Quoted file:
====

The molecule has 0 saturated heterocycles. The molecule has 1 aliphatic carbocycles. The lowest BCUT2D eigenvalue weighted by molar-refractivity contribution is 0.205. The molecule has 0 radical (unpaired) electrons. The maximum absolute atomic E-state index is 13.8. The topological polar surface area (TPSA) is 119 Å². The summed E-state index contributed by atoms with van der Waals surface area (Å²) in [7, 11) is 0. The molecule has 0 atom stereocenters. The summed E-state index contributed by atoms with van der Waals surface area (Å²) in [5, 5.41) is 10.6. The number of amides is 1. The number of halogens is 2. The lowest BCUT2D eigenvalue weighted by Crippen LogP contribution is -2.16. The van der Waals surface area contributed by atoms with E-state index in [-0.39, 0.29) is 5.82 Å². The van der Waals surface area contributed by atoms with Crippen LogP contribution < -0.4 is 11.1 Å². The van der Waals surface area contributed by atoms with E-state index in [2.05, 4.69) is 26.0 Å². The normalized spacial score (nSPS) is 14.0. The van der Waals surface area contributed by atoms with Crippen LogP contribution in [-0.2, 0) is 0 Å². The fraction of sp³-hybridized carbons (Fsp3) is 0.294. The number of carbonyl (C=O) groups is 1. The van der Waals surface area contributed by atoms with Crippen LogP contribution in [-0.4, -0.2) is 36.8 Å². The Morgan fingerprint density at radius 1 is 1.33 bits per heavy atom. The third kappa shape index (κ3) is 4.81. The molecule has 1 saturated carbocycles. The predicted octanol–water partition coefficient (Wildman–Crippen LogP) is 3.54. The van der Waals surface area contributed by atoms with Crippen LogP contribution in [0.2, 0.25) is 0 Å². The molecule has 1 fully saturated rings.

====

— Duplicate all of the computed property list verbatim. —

The molecule has 0 saturated heterocycles. The molecule has 1 aliphatic carbocycles. The lowest BCUT2D eigenvalue weighted by molar-refractivity contribution is 0.205. The molecule has 0 radical (unpaired) electrons. The maximum absolute atomic E-state index is 13.8. The topological polar surface area (TPSA) is 119 Å². The summed E-state index contributed by atoms with van der Waals surface area (Å²) in [7, 11) is 0. The molecule has 0 atom stereocenters. The summed E-state index contributed by atoms with van der Waals surface area (Å²) in [5, 5.41) is 10.6. The number of amides is 1. The number of halogens is 2. The lowest BCUT2D eigenvalue weighted by Crippen LogP contribution is -2.16. The van der Waals surface area contributed by atoms with E-state index in [-0.39, 0.29) is 5.82 Å². The van der Waals surface area contributed by atoms with Crippen LogP contribution < -0.4 is 11.1 Å². The van der Waals surface area contributed by atoms with E-state index in [2.05, 4.69) is 26.0 Å². The normalized spacial score (nSPS) is 14.0. The van der Waals surface area contributed by atoms with Crippen LogP contribution in [-0.2, 0) is 0 Å². The fraction of sp³-hybridized carbons (Fsp3) is 0.294. The number of carbonyl (C=O) groups is 1. The van der Waals surface area contributed by atoms with Crippen LogP contribution in [-0.4, -0.2) is 36.8 Å². The Morgan fingerprint density at radius 1 is 1.33 bits per heavy atom. The third kappa shape index (κ3) is 4.81. The molecule has 1 saturated carbocycles. The predicted octanol–water partition coefficient (Wildman–Crippen LogP) is 3.54. The van der Waals surface area contributed by atoms with Crippen LogP contribution in [0.2, 0.25) is 0 Å². The molecule has 1 fully saturated rings.